I had my doubts about Wakatobi because they made it clear that pelagics, i.e. big fish like sharks, are not commonly spotted in Wakatobi. Plus, unlike Manado to the north, it wasn’t quite known as a muck diving area, so I really wasn’t sure what to expect.The only thing I knew was that the water was an unbelievably clear blue.
It wasn’t just bubbles that I saw. As promised, the reefs were all incredibly pristine. There was rich marine life all over…
… with beautiful sea fans like this Gorgonian below.
My camera wasn’t set right and I was too lazy to figure out what was wrong. It’s a pity because it’s makes the water look murky when it’s really just the sunlight filtering down. Some of the sea fans got really big…
… so it was no wonder that fish liked to hide behind them, like this batfish with the weird-looking eyes.
Batfish are pretty common and they’re very friendly. Occasionally, one would follow us like a dog, occasionally going up to sniff at our fins or such.
But here’s the only place where we saw isopods on batfish. Check out the bug-like creatures hanging out near this one’s eye. Our dive guide assured us that it was a symbiotic relationship, with the batfish providing transport and the isopod parasite-busting services. I found it quite bizarre and wonder how the isopod even manages to clamber onto the batfish’s face.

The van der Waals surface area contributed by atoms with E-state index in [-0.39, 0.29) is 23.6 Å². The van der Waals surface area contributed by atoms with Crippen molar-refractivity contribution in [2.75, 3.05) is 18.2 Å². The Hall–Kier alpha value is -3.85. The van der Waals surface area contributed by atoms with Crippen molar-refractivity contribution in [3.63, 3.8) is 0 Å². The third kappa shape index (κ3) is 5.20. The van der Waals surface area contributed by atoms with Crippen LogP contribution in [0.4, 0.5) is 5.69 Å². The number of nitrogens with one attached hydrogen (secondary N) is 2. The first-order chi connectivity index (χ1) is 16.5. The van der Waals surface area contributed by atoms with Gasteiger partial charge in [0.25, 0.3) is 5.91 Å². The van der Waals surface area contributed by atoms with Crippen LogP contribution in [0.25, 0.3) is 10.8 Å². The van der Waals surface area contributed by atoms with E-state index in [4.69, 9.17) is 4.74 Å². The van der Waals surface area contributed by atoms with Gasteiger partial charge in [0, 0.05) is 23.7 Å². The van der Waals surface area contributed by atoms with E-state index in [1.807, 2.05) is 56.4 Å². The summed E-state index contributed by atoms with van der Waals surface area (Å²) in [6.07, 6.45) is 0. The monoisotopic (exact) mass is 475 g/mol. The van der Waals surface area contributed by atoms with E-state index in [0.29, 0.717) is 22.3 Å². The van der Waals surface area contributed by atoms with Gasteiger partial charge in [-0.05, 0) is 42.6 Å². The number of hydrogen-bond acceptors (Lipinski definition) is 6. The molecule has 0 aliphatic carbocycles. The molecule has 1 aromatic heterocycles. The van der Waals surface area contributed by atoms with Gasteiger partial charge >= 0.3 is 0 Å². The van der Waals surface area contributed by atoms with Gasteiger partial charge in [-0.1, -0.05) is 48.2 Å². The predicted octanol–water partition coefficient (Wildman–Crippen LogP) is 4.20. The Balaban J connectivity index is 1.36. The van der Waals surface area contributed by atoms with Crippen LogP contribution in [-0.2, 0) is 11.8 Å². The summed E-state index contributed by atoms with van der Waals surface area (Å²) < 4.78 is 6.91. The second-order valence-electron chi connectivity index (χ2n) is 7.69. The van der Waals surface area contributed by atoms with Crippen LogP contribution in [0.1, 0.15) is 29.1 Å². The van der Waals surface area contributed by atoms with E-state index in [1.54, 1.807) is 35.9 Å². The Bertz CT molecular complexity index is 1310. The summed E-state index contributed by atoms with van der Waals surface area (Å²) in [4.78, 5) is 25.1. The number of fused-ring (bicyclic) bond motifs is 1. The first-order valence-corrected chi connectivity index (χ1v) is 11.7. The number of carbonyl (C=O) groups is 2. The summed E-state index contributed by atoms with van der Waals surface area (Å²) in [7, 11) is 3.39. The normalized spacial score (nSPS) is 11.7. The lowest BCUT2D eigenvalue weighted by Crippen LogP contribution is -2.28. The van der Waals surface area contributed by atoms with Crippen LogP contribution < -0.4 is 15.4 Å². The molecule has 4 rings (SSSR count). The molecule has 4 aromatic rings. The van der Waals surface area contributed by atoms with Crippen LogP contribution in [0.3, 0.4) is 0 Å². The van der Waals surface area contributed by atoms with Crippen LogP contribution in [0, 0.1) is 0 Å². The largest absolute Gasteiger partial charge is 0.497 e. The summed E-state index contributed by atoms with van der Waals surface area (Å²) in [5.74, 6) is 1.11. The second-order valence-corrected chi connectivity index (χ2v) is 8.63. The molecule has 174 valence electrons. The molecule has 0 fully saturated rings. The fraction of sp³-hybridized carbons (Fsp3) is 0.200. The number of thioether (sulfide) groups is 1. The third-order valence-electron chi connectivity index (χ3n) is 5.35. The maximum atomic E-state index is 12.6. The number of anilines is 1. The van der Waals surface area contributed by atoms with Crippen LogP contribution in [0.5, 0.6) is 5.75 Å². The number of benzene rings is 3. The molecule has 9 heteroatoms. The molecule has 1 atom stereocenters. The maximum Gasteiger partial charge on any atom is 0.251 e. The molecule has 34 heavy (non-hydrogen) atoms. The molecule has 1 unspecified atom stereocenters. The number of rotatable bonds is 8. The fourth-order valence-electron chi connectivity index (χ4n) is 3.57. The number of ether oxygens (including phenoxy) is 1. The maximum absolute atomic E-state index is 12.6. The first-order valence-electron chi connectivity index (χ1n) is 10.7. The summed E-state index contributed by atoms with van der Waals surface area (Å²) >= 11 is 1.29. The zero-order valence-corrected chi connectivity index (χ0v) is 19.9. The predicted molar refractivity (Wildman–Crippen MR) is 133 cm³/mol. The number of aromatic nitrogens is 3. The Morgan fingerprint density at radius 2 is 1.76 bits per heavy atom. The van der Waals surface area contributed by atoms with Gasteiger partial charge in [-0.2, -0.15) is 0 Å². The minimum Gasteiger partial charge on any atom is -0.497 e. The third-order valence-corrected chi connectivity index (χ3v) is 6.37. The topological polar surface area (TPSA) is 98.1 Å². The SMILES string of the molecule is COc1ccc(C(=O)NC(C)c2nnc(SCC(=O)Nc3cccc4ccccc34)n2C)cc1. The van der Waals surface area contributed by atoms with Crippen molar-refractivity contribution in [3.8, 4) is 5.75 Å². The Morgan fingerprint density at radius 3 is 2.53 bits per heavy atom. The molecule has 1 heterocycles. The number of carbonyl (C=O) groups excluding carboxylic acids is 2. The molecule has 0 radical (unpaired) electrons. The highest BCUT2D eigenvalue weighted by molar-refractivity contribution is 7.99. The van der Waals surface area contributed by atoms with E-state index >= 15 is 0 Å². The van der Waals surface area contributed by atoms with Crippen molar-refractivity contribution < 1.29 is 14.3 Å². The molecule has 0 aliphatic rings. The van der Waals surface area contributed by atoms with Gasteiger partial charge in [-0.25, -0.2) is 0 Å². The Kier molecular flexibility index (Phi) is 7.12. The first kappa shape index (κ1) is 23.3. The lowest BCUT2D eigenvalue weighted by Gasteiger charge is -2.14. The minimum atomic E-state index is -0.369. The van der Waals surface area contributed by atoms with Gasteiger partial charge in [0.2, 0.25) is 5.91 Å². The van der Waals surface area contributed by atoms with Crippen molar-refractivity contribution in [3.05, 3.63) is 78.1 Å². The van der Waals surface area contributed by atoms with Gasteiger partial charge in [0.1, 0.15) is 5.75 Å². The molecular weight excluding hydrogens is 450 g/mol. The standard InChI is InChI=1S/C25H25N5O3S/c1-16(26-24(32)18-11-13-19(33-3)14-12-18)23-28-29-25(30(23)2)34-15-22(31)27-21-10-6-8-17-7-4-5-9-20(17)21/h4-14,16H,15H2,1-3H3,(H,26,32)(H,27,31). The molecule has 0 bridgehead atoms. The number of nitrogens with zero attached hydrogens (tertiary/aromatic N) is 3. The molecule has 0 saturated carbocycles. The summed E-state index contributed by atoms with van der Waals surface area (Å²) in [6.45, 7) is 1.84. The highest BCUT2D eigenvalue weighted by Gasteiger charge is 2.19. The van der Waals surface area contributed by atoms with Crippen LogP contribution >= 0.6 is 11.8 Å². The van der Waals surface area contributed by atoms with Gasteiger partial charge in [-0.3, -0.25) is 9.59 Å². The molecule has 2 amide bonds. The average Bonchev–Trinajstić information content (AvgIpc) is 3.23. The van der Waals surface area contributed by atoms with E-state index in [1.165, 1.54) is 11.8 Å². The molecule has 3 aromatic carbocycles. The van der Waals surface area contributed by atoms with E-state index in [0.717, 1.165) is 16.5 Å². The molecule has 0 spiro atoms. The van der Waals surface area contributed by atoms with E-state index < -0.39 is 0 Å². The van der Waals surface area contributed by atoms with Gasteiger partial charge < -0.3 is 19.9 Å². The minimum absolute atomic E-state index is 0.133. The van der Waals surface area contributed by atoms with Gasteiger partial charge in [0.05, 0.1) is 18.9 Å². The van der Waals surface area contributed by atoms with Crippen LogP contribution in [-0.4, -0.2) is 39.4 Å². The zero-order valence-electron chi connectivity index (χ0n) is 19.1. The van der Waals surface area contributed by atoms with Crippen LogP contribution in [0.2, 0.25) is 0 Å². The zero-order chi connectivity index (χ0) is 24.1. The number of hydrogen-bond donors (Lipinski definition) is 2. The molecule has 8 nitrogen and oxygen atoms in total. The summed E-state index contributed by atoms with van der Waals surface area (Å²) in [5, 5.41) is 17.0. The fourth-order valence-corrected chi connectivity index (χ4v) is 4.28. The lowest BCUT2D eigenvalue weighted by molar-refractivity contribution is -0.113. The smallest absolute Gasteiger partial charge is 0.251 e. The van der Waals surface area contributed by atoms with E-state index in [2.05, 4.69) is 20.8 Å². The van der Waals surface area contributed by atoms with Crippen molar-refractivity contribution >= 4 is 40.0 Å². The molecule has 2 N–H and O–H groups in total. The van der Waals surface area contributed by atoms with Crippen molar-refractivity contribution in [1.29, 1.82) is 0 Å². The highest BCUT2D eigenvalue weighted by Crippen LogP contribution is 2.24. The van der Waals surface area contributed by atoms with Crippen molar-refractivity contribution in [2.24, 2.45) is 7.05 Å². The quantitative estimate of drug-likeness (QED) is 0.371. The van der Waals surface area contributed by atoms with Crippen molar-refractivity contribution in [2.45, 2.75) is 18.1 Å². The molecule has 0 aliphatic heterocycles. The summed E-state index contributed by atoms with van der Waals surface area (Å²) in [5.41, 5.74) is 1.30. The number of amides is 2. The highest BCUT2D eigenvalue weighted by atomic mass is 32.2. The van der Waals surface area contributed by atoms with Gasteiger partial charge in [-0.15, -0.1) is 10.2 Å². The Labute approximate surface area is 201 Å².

Back on the reef, there was plenty of pristine coral, like this soft coral that I think looks like purple cauliflower. Sometimes it appears slightly yellow, making it cauliflower curry!
There were other soft corals that sprouted what looked like tiny little flowers – lots of bunches of stinging buds!
Then there were the pretty electric blue sea sequirts that were so delicately outlined against the coral backdrop.
It wasn’t all just staring at corals. There were many things to see in, near and around the coral, like the divers in this photo with the terrible settings. I promise that I’ll learn how to use my camera properly underwater – at some point.
In the coral were clams that somehow managed to always wedge themselves deep within so only their purple lips can be seen.
Then those who hang out near the coral are the ones like my favourite juvenile harlequin sweetlips with its adorable polka dotted pattern…
… and the six-banded angelfish with its dizzying arrangement of dots and stripes.
Hanging out around the coral was the cuttlefish, which were hard to spot from afar as they change coloration and pattern to blend in just so with the coral. It’s definitely not easy to see this one at first glance!
And the other usual suspect hanging out near the coral was the great barracuda. Look closely and you see its scary teeth. We’re glad that it didn’t hang around that much in our dives.